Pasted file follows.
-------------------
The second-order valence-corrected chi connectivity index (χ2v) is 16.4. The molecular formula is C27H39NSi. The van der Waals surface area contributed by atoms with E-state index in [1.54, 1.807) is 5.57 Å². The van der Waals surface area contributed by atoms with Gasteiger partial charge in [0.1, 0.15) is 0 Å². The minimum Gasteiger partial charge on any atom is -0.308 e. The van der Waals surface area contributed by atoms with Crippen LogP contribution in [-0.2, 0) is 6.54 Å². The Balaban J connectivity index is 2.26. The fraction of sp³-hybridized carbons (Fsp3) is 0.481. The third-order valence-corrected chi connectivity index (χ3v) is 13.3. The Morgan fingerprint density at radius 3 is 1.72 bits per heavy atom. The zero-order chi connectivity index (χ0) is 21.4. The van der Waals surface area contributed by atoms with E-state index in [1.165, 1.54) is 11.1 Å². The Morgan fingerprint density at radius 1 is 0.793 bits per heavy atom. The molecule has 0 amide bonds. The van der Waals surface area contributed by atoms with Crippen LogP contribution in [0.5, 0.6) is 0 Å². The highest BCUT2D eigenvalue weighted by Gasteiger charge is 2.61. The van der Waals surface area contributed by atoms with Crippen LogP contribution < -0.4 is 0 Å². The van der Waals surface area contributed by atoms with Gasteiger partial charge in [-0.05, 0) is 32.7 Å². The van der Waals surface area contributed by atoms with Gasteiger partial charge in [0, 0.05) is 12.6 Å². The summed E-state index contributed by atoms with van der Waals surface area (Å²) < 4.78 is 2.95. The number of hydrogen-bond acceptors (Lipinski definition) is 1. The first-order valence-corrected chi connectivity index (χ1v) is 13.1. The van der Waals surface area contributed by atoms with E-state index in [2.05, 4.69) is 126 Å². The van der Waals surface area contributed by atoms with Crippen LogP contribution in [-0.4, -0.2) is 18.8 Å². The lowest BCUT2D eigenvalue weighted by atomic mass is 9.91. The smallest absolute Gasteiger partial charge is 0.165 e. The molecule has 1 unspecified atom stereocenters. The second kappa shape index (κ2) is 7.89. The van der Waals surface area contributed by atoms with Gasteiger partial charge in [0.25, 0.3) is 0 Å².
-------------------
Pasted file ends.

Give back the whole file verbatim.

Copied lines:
The second-order valence-corrected chi connectivity index (χ2v) is 16.4. The molecular formula is C27H39NSi. The van der Waals surface area contributed by atoms with E-state index in [1.54, 1.807) is 5.57 Å². The van der Waals surface area contributed by atoms with Gasteiger partial charge in [0.1, 0.15) is 0 Å². The minimum Gasteiger partial charge on any atom is -0.308 e. The van der Waals surface area contributed by atoms with Crippen LogP contribution in [-0.2, 0) is 6.54 Å². The Balaban J connectivity index is 2.26. The fraction of sp³-hybridized carbons (Fsp3) is 0.481. The third-order valence-corrected chi connectivity index (χ3v) is 13.3. The Morgan fingerprint density at radius 3 is 1.72 bits per heavy atom. The zero-order chi connectivity index (χ0) is 21.4. The van der Waals surface area contributed by atoms with E-state index in [1.165, 1.54) is 11.1 Å². The Morgan fingerprint density at radius 1 is 0.793 bits per heavy atom. The molecule has 0 amide bonds. The van der Waals surface area contributed by atoms with Crippen LogP contribution in [0.5, 0.6) is 0 Å². The highest BCUT2D eigenvalue weighted by Gasteiger charge is 2.61. The van der Waals surface area contributed by atoms with Crippen LogP contribution < -0.4 is 0 Å². The van der Waals surface area contributed by atoms with Gasteiger partial charge in [-0.05, 0) is 32.7 Å². The van der Waals surface area contributed by atoms with Gasteiger partial charge in [0, 0.05) is 12.6 Å². The summed E-state index contributed by atoms with van der Waals surface area (Å²) < 4.78 is 2.95. The number of hydrogen-bond acceptors (Lipinski definition) is 1. The first-order valence-corrected chi connectivity index (χ1v) is 13.1. The van der Waals surface area contributed by atoms with E-state index in [2.05, 4.69) is 126 Å². The van der Waals surface area contributed by atoms with Crippen LogP contribution in [-0.4, -0.2) is 18.8 Å². The lowest BCUT2D eigenvalue weighted by atomic mass is 9.91. The smallest absolute Gasteiger partial charge is 0.165 e. The molecule has 1 unspecified atom stereocenters. The second kappa shape index (κ2) is 7.89. The van der Waals surface area contributed by atoms with Gasteiger partial charge in [0.25, 0.3) is 0 Å².